There are three aspects of his experience with autism that I found strikingly like my own: first, he had a large, boisterous family with whom he was very close, and who gave him a lot of love and support; second, he had a long period of near-complete solipsism; and, third, he had a very active imagination. He wrote long, involved stories throughout his childhood, and once he started to develop social awareness and feelings of loneliness and exclusion, he conjured up an imaginary friend: an ancient, wise woman named Anne who was as alone as he (her husband being long-dead) and who understood and accepted young Daniel when no one else could. Looking back, he considers her a personification of his feelings of aloneness, and her eventual disappearance a consequence of his decision to concentrate on finding friends in the real world. He had relatively few friends in childhood --- the two boys he does mention making friends with are both foreign-born, and thus shared some of his outsiderdom --- but as he matured, he found it easier and easier to make friends. When he turns eighteen, he joins a volunteer organization and goes to Lithuania for a year to teach English. In Lithuania, he makes friends readily with both native Lithuanians and fellow volunteers.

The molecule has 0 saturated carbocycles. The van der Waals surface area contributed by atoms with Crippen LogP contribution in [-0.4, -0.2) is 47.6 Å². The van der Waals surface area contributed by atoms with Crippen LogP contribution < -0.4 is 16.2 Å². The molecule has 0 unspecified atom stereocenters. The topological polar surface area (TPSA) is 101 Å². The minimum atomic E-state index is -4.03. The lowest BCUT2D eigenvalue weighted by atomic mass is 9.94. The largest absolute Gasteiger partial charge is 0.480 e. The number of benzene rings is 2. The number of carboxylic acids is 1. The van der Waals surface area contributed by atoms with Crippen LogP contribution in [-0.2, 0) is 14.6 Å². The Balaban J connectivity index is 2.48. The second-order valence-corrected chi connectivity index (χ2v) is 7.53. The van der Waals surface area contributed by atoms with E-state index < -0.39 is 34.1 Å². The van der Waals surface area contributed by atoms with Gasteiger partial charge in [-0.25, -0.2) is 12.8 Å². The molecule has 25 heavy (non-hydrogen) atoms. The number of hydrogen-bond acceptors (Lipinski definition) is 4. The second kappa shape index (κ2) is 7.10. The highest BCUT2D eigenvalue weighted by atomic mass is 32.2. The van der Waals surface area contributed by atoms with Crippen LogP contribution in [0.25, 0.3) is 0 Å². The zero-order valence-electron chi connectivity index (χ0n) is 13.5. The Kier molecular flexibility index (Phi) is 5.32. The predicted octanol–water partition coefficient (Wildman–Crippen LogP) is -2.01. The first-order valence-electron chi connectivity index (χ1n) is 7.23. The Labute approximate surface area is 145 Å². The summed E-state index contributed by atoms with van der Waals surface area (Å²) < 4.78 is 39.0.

My experiences abroad had undoubtedly changed me. For one thing, I had learned a great deal about myself. I could see more clearly than ever before how my "differences" affected my day-to-day life, especially my interactions with other people. I had eventually come to understand that friendship was a delicate, gradual process that mustn't be rushed or seized upon but allowed and encouraged to take its course over time. I pictured it as a butterfly, simultaneously beautiful and fragile, that once afloat belonged to the air and any attempt to grab at it would only destroy it. I recalled how in the past at school I had lost potential friendships because, lacking social instinct, I had tried too hard and made completely the wrong impression.One last thing he mentions that I found interesting was his deep empathy with animals. He doesn't spend a lot of time on this subject, but there is one incredibly moving passage about meeting his boyfriend's cat:
Lithuania had also allowed me to step back from myself and come to terms with my "differentness" by illustrating the fact that it needn't be a negative thing. As a foreigner I had been able to teach English to my Lithuanian students and tell them all about life in Britain. Not being the same as everyone else had been a positive advantage to me in Kaunas, and an opportunity to help others.